35 years later … Jonestown should be restored as tourist site/ history and memorial ground
By Zena Henry
The 35th anniversary of the Jonestown mass suicide/murder passed largely unnoticed yesterday with none of the major publications or media houses making any mention of the anniversary; but a senior pilot who was on the scene when American Congressman Leo Ryan and others were killed is calling for the areas to be marked as an historical site, memorial and possible tourist attraction.
Captain Rodwell Paul and Captain Guy Spence were the two pilots of the GAC Twin Otter that flew in Congressman Ryan and his team when they visited Jonestown, Port Kaituma. The aircraft was on the airstrip when armed security personnel under the control of American religious leader Jim Jones’ drove up and shot a number of people dead.
It is an experience still clear in the pilot’s mind; the small part he played during that history making event. Paul says that Guyana should use Jonestown to its advantage. While some have stated that one should not capitalize on such tragedies, Paul explained that, “All around the world where a great tragedy has occurred, it is marked and remembered.” He indicated that there is nothing to lose, but a memorial would mark a dark day not only in our nation’s history, but also that of the Americans.
Paul also believes that Jonestown should be restored and used as a tourist site. According to the pilot, Jonestown is now a historical site and,” we should use it to our advantage.” He said also that the area including the trains that ran from Mathew’s Ridge to Port Kaituma could be revitalized. He reiterated that Guyanese need to think outside of the box and mentioned that if a monument is not located at Jonestown, one should be erected. He opined that the area can be preserved and used as a tourism site to generate foreign exchange.
On November 18, 1978, 35-years ago, over 900 women, men and children lost their lives in a murder/suicide tragedy that ranks among the largest mass suicides in history.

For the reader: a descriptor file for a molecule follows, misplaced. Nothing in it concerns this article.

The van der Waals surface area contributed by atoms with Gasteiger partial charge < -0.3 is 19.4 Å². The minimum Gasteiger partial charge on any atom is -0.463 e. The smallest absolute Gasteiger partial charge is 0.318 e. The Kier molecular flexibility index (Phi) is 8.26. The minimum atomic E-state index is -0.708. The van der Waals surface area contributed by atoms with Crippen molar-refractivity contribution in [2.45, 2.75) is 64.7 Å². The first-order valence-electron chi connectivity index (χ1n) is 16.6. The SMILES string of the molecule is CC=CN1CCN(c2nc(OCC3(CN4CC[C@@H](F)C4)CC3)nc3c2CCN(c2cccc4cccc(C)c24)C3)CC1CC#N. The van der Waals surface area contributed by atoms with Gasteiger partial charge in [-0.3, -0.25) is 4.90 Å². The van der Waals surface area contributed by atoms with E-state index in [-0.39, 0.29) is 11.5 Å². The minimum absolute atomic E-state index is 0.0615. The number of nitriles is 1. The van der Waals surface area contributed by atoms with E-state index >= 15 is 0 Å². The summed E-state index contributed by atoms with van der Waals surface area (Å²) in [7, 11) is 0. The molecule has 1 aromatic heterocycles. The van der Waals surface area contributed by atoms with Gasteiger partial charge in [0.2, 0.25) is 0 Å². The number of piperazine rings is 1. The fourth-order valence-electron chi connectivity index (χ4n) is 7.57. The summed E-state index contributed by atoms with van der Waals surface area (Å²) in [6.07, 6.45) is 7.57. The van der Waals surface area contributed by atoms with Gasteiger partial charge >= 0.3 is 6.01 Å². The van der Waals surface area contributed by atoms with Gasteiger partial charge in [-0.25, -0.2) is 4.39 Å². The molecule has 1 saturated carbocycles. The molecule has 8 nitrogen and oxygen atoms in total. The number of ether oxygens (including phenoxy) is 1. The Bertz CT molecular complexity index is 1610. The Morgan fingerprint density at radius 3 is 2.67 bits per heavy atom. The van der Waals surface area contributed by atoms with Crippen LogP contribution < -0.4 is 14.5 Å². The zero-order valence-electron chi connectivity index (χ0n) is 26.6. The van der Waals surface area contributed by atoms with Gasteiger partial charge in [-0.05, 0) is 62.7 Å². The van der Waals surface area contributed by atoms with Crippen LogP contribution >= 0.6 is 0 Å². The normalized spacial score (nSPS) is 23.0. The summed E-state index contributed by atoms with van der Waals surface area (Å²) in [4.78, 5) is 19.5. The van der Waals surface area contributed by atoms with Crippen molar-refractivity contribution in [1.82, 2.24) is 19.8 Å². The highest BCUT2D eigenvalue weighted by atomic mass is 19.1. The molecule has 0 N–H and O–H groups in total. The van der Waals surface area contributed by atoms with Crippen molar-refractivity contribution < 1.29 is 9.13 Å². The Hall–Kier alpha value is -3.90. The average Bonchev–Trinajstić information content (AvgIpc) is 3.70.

Guyana took the world centre stage when Jim Warren Jones, 47 at the time; a self proclaimed preacher, led hundreds of followers of the notorious Peoples Temple to their doom. In a clearing deep within the dense jungles of the Northwest District, Jones fed and forced his followers to drink a deadly concoction of kool-aid drink laced with the poison, cyanide.
The sight of hundreds of dead bodies lying in the vast opening of Jonestown sent shock waves around the country and the world and shone a light on the usually quiet and scarcely known English speaking South American nation.
Hundreds of Americans were killed in the Jim Jones massacre and every anniversary, for family, friends and loved ones of those who perished, Guyana has been on the tip of their tongues. So much so, that currently, controversy surrounds where the location of the Jonestown monument should be.
A report from the South Florida Times said on November 14 that this anniversary was expected to see two competing memorials at a site in the Evergreen Cemetery in Oakland, California, where hundreds of the victims were buried after their bodies were repatriated to the United States.
Strong criticism came when Jim Jones’ name was placed on a plague among the names of the 918 persons he killed. One of Jones’ adopted sons; Jim Jones Jr. is among those spearheading the event. But Rev. Dr. Jynona Norwood, a pastor of the Miracles in Action Faith Center in Los Angeles, who lost 27 family members in Jonestown, including her mother says that, “putting Jim Jones’ name on the memorial is like putting Adolph Hitler’s name on a Holocaust memorial.”
Norwood who also heads the Guyana Tribute Foundation, Cherish the Wall Project has also been in discussions with Evergreen officials to erect a memorial to the 400 or so children that died at Jonestown.
As he was in life, even in death, Jones’ legacy remains one of controversy. The incident that he instigated so many years ago is said to be the single greatest loss of American civilian life in a deliberate act until that of September 11, 2001.
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